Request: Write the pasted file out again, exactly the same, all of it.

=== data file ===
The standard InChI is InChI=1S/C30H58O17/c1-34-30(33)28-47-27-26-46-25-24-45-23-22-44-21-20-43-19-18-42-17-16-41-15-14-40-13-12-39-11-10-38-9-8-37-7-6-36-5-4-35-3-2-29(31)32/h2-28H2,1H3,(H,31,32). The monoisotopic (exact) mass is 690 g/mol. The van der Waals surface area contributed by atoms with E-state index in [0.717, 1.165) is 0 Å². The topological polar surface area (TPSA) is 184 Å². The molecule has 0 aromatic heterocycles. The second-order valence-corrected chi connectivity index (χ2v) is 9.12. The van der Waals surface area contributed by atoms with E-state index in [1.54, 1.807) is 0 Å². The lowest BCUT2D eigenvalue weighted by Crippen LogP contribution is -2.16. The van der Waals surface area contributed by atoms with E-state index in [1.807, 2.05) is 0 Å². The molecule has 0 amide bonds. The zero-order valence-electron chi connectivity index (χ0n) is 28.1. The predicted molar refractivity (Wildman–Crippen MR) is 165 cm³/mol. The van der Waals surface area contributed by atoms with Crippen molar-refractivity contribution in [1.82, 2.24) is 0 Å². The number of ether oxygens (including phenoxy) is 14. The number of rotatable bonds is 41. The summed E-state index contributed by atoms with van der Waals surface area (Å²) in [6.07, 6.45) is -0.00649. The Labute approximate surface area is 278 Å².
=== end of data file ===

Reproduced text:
The standard InChI is InChI=1S/C30H58O17/c1-34-30(33)28-47-27-26-46-25-24-45-23-22-44-21-20-43-19-18-42-17-16-41-15-14-40-13-12-39-11-10-38-9-8-37-7-6-36-5-4-35-3-2-29(31)32/h2-28H2,1H3,(H,31,32). The monoisotopic (exact) mass is 690 g/mol. The van der Waals surface area contributed by atoms with E-state index in [0.717, 1.165) is 0 Å². The topological polar surface area (TPSA) is 184 Å². The molecule has 0 aromatic heterocycles. The second-order valence-corrected chi connectivity index (χ2v) is 9.12. The van der Waals surface area contributed by atoms with E-state index in [1.54, 1.807) is 0 Å². The lowest BCUT2D eigenvalue weighted by Crippen LogP contribution is -2.16. The van der Waals surface area contributed by atoms with E-state index in [1.807, 2.05) is 0 Å². The molecule has 0 amide bonds. The zero-order valence-electron chi connectivity index (χ0n) is 28.1. The predicted molar refractivity (Wildman–Crippen MR) is 165 cm³/mol. The van der Waals surface area contributed by atoms with Crippen molar-refractivity contribution in [1.82, 2.24) is 0 Å². The number of ether oxygens (including phenoxy) is 14. The number of rotatable bonds is 41. The summed E-state index contributed by atoms with van der Waals surface area (Å²) in [6.07, 6.45) is -0.00649. The Labute approximate surface area is 278 Å².